Nevada Seeks Input on Interstate Regulations
The Nevada Gaming Commission has asked state licensees and others for assistance in drafting regulations for interstate online poker compacts.
The Silver State recently enacted legislation allowing for partnerships with other regulated states in order to increase online poker player liquidity. But since such an endeavor is embarking on previously uncharted territory, gaming officials have put out a
Notice of Request for Comments from those interested in having a say in the matter.
As posted on its official website, the commission is seeking input on such issues as whether revenue sharing between states should be determined by the location of where the wager is placed or the location of the licensed host. Also under consideration is what state should have the ultimate say in disputes that may arise between players in different states. Those who choose to comment on these issues should be prepared to cite legal statutes in support of their suggestions.
The commission also asks for input on other topics that should be included in interstate agreement regulations and any other matters of interest that may be beneficial in drafting said regulations. Comments are being accepted through April 12, 2013. Any replies to those comments must be received by April 19, 2013. Submissions will be accepted via postal mail, fax, or email at the following addresses: Sally P. Elloyan, Executive Secretary, Nevada Gaming Commission, 1919 College Parkway, P.O. Box 8003, Carson City, NV 8970. Facsimiles can be sent to 775-687-8221, while emails should be directed to email@example.com.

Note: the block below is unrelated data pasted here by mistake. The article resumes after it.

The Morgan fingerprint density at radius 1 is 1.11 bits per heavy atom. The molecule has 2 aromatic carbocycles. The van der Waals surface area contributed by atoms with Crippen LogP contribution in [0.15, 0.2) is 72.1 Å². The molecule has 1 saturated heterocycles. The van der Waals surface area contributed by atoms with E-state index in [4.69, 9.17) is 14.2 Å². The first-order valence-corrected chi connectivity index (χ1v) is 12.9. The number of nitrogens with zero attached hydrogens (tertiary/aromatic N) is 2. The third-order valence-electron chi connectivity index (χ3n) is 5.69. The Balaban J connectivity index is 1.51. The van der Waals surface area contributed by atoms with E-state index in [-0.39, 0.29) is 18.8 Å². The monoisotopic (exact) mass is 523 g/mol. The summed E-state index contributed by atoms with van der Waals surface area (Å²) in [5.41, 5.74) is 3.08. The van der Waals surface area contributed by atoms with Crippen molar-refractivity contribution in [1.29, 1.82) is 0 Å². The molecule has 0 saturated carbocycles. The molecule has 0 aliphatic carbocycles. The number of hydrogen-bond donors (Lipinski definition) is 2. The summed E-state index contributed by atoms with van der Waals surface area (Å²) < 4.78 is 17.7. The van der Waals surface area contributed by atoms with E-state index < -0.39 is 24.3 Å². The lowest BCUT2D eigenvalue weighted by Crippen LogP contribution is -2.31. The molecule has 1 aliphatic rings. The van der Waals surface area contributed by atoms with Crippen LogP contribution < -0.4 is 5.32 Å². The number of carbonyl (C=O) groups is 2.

The commission intends to hold a regulatory workshop in which all comments and suggestions will be considered. Drafting workable interstate regulations may be problematic for several reasons. One obvious snafu is the possibility of so-called
bad actor provisions varying widely from state to state.
For instance, let’s assume that PokerStars is allowed to purchase the Atlantic Club Hotel Casino in New Jersey and enter the online poker marketplace through that state. Nevada’s existing law includes a provision that prohibits online gaming companies who serviced the U.S. market after Dec. 31, 2006, such as PokerStars, from being licensed for five years. Should Nevada and New Jersey form an interstate compact, how will that affect the fact that PokerStars would not be allowed in Nevada until 2018?